Yellowjackets season 2 review: A riddle wrapped in a mystery inside an even scarier forest
- TV Show
Newly elected New Jersey state senator Taissa Turner (Tawny Cypress) snaps awake in the front seat of her car. Confused and disoriented, she grabs her phone and looks at the pulsing dot on her GPS, which hovers silently on a road she doesn't recognize.
Twenty-five years earlier, Tai's teammate and fellow plane crash survivor Nat (Sophie Thatcher) returns from a hunt with a drawing scribbled on the back of a history quiz. She and Coach Ben (Steven Krueger) are trying to map the brutally cold and snowy mountain terrain they've been stranded in for months. Meanwhile, Tai's girlfriend, Van (Liv Hewson), begins following her into the woods at night, marking down all the places she wanders during her sleepwalking fugue state. What Van finds thrills her, but all teenage Tai (Jasmin Savoy Brown) sees is "a bunch of random points."
Be it the past or the present, everyone on Yellowjackets is still lost. The eerie and propulsive second season of Showtime's horror thriller takes the characters deeper into the literal and emotional wilderness as they struggle to survive myriad dangers: a harsh winter, a police investigation, and the vise grip of trauma that refuses to be ignored. In both timelines, the Yellowjackets continue to barrel forward in search of escape, and the journey remains compelling — though there are a few worrisome signs that the writers aren't quite sure where their true destination lies.
When we rejoin the erstwhile soccer stars, things are not going well in the woods. The frozen forest is smothered in endless snow, food supplies are running short, and tempers are even shorter. Nat's daily hunting trips with Travis (Kevin Alves) — both to find game and his missing brother, Javi (Luciano Leroux) — are proving to be fruitless, and factions are beginning to form among the girls. Some, like Van and Misty (Sammi Hanratty), have put their faith in Lottie (Courtney Eaton), who seems to maintain a mysterious spiritual connection to their surroundings. Others, including Nat and a now very pregnant Shauna (Sophie Nélisse), find Lottie's "weird f---ing tree cult" unnerving and counterproductive.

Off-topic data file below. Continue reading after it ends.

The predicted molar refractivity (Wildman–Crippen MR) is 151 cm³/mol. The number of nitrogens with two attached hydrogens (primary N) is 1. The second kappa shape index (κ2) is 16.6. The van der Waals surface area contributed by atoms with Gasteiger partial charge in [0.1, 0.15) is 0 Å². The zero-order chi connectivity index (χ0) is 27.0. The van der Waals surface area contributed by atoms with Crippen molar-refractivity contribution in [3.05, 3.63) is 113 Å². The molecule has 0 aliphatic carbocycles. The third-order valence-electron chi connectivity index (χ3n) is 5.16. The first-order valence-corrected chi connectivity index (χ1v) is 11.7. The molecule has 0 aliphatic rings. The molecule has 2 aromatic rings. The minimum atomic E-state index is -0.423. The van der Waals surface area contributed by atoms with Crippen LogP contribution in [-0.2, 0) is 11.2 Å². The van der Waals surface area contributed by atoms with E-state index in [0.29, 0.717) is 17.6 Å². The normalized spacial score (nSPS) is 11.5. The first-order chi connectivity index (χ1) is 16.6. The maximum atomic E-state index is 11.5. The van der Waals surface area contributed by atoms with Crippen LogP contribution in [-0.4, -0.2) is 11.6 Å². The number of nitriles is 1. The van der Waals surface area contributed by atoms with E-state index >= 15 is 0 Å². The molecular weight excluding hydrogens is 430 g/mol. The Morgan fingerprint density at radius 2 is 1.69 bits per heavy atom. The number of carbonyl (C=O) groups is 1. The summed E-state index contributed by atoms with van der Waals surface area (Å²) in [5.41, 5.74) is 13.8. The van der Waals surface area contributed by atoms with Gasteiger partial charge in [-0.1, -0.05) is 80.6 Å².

The situation is equally bleak for their future selves. Adult Shauna (Melanie Lynskey) isn't in the clear for killing Adam (Peter Gadiot) in a PTSD panic last season. And the indiscretions of her daughter, Callie (Sarah Desjardins) — who is really angling for a spot in the Annoying TV Teen Hall of Fame alongside Dana Brody and Kim Bauer — aren't helping. Misty (Christina Ricci) reluctantly teams up with Walter (new cast member Elijah Wood), a fellow "citizen detective" she meets on the message boards, to find the missing Nat (Juliette Lewis), who was abducted at the end of last season. And with her dissociative episodes becoming more frequent and urgent, Taissa tracks down the one person she thinks can help: Her long-lost ex, Van (Lauren Ambrose).